The first step in establishing a community school is to undertake an assessment of the current services available to students and their families as well as an understanding of the unmet needs of the students and the families of the school community. Such an assessment might reveal a need for tangible items, or that some families need services, such as job or language assistance. This type of assessment is done by a community school director, with input and involvement from key stakeholders, such as educators and local families.

Community School Director

At the heart of the community school model is a community school director who is charged with developing, creating and administering the program and its services. The director develops partnerships with community-based organizations, health care providers and others to meet the unique needs of the school community. According to a 2019 case study by the ABC Community School Partnership, a coordinator or director is key as they create, strengthen and maintain the bridge between the school and community. To build a successful community school, we must dedicate funding for the appointment of a community school director.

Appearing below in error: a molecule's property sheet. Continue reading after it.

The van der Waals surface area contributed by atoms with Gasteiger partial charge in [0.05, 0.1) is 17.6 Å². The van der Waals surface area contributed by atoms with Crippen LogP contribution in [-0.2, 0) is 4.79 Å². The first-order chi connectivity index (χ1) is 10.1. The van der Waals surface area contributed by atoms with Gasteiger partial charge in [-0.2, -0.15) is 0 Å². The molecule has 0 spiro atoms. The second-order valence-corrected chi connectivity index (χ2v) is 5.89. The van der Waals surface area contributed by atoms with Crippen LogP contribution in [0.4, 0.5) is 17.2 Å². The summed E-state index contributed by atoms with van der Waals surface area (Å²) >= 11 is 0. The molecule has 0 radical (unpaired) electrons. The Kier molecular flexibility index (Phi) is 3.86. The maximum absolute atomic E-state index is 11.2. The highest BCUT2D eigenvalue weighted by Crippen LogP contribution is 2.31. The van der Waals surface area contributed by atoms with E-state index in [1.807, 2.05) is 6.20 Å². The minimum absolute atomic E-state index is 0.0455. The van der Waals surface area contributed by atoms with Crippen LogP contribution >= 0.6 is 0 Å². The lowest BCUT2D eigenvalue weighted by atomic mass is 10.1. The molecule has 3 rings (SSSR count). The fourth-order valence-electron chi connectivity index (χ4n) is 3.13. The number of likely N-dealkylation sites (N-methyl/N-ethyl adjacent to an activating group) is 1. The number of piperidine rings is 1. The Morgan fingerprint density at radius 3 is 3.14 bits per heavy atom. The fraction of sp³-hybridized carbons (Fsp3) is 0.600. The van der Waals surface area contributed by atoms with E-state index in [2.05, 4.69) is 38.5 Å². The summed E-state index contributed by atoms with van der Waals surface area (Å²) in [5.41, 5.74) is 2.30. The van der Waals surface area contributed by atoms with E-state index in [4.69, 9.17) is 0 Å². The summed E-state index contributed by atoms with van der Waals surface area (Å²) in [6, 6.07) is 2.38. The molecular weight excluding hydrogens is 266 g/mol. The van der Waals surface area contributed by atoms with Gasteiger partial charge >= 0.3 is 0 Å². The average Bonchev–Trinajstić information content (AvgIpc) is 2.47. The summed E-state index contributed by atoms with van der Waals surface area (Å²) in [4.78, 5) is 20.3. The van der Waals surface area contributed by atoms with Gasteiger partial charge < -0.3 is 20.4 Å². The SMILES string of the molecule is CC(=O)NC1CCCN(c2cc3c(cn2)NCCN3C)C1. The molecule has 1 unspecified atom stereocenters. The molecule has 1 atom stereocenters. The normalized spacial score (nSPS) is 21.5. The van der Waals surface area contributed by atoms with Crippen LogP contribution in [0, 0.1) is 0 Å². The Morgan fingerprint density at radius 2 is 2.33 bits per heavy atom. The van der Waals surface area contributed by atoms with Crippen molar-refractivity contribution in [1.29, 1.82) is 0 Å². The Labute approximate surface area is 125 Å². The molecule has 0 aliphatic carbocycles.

Return on Investment

According to data released by SED, less than two percent of school districts have a community school director. However, data compiled by the United Federation of Teachers United Community Schools shows that in New York City, a $100,000 investment to hire a community school director can bring in more than $600,000 in services and grants to the school community, a six-to-one return on investment. In the Connected Community Schools in Waterville, Rome, Dolgeville and the Town of Webb, the average return on investment is $14+ for every $1 invested. These are just some examples of the value of the state’s investment in community schools and community school directors.